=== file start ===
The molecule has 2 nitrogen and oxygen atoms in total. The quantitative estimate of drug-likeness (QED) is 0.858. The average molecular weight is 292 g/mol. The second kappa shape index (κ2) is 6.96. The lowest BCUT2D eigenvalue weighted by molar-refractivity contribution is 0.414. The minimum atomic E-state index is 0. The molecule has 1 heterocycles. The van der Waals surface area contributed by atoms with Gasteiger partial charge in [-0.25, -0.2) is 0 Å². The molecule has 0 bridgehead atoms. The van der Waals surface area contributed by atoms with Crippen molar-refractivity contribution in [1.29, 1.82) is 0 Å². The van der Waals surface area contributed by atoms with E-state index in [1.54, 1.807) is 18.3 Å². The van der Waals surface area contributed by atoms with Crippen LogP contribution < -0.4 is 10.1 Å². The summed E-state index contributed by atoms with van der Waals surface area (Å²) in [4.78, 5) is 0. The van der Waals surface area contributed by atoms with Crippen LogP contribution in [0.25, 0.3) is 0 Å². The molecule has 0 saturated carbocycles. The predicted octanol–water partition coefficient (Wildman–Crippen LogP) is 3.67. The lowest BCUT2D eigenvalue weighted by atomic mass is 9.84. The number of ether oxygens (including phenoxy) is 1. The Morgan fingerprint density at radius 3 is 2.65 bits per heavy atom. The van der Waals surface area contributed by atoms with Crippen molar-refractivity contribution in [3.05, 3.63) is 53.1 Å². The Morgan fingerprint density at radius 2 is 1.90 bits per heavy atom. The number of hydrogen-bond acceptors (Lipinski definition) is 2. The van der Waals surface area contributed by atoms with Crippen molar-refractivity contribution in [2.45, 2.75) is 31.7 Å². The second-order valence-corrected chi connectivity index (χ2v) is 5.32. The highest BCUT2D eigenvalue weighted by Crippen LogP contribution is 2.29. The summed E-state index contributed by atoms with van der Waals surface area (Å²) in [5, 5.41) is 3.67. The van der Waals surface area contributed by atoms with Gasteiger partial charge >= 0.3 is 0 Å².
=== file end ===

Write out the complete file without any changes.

The molecule has 2 nitrogen and oxygen atoms in total. The quantitative estimate of drug-likeness (QED) is 0.858. The average molecular weight is 292 g/mol. The second kappa shape index (κ2) is 6.96. The lowest BCUT2D eigenvalue weighted by molar-refractivity contribution is 0.414. The minimum atomic E-state index is 0. The molecule has 1 heterocycles. The van der Waals surface area contributed by atoms with Gasteiger partial charge in [-0.25, -0.2) is 0 Å². The molecule has 0 bridgehead atoms. The van der Waals surface area contributed by atoms with Crippen molar-refractivity contribution in [1.29, 1.82) is 0 Å². The van der Waals surface area contributed by atoms with E-state index in [1.54, 1.807) is 18.3 Å². The van der Waals surface area contributed by atoms with Crippen LogP contribution < -0.4 is 10.1 Å². The summed E-state index contributed by atoms with van der Waals surface area (Å²) in [4.78, 5) is 0. The van der Waals surface area contributed by atoms with Crippen LogP contribution in [0.25, 0.3) is 0 Å². The molecule has 0 saturated carbocycles. The predicted octanol–water partition coefficient (Wildman–Crippen LogP) is 3.67. The lowest BCUT2D eigenvalue weighted by atomic mass is 9.84. The number of ether oxygens (including phenoxy) is 1. The Morgan fingerprint density at radius 3 is 2.65 bits per heavy atom. The van der Waals surface area contributed by atoms with Crippen molar-refractivity contribution in [3.05, 3.63) is 53.1 Å². The Morgan fingerprint density at radius 2 is 1.90 bits per heavy atom. The number of hydrogen-bond acceptors (Lipinski definition) is 2. The van der Waals surface area contributed by atoms with Crippen molar-refractivity contribution in [2.45, 2.75) is 31.7 Å². The second-order valence-corrected chi connectivity index (χ2v) is 5.32. The highest BCUT2D eigenvalue weighted by Crippen LogP contribution is 2.29. The summed E-state index contributed by atoms with van der Waals surface area (Å²) in [5, 5.41) is 3.67. The van der Waals surface area contributed by atoms with Gasteiger partial charge >= 0.3 is 0 Å².